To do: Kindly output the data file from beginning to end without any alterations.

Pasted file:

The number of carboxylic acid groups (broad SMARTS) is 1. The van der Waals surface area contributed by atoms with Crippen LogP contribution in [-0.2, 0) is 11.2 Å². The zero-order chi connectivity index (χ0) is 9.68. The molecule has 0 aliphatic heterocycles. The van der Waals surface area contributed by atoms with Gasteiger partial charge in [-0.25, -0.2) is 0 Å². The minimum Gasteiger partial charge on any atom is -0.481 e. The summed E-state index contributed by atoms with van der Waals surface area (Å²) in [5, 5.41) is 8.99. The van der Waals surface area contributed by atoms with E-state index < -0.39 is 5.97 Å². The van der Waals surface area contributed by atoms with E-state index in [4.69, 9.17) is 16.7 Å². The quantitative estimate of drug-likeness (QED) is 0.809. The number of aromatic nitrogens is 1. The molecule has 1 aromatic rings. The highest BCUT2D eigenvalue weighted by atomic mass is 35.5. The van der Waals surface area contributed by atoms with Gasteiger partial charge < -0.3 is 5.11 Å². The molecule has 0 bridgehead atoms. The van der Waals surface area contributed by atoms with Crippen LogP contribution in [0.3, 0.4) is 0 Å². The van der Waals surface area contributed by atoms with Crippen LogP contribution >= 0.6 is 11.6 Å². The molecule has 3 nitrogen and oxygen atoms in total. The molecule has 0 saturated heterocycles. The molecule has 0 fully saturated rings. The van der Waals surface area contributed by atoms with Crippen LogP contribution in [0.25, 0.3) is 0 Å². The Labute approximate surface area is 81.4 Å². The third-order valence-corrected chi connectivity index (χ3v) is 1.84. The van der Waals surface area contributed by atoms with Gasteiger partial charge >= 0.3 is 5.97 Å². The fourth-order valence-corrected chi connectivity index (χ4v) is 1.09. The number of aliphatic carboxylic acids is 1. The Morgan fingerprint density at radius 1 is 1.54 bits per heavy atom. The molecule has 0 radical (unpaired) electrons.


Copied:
The number of carboxylic acid groups (broad SMARTS) is 1. The van der Waals surface area contributed by atoms with Crippen LogP contribution in [-0.2, 0) is 11.2 Å². The zero-order chi connectivity index (χ0) is 9.68. The molecule has 0 aliphatic heterocycles. The van der Waals surface area contributed by atoms with Gasteiger partial charge in [-0.25, -0.2) is 0 Å². The minimum Gasteiger partial charge on any atom is -0.481 e. The summed E-state index contributed by atoms with van der Waals surface area (Å²) in [5, 5.41) is 8.99. The van der Waals surface area contributed by atoms with E-state index < -0.39 is 5.97 Å². The van der Waals surface area contributed by atoms with E-state index in [4.69, 9.17) is 16.7 Å². The quantitative estimate of drug-likeness (QED) is 0.809. The number of aromatic nitrogens is 1. The molecule has 1 aromatic rings. The highest BCUT2D eigenvalue weighted by atomic mass is 35.5. The van der Waals surface area contributed by atoms with Gasteiger partial charge < -0.3 is 5.11 Å². The molecule has 0 bridgehead atoms. The van der Waals surface area contributed by atoms with Crippen LogP contribution in [0.3, 0.4) is 0 Å². The van der Waals surface area contributed by atoms with Crippen LogP contribution >= 0.6 is 11.6 Å². The molecule has 3 nitrogen and oxygen atoms in total. The molecule has 0 saturated heterocycles. The molecule has 0 fully saturated rings. The van der Waals surface area contributed by atoms with Crippen LogP contribution in [0.25, 0.3) is 0 Å². The Labute approximate surface area is 81.4 Å². The third-order valence-corrected chi connectivity index (χ3v) is 1.84. The van der Waals surface area contributed by atoms with Gasteiger partial charge >= 0.3 is 5.97 Å². The fourth-order valence-corrected chi connectivity index (χ4v) is 1.09. The number of aliphatic carboxylic acids is 1. The Morgan fingerprint density at radius 1 is 1.54 bits per heavy atom. The molecule has 0 radical (unpaired) electrons.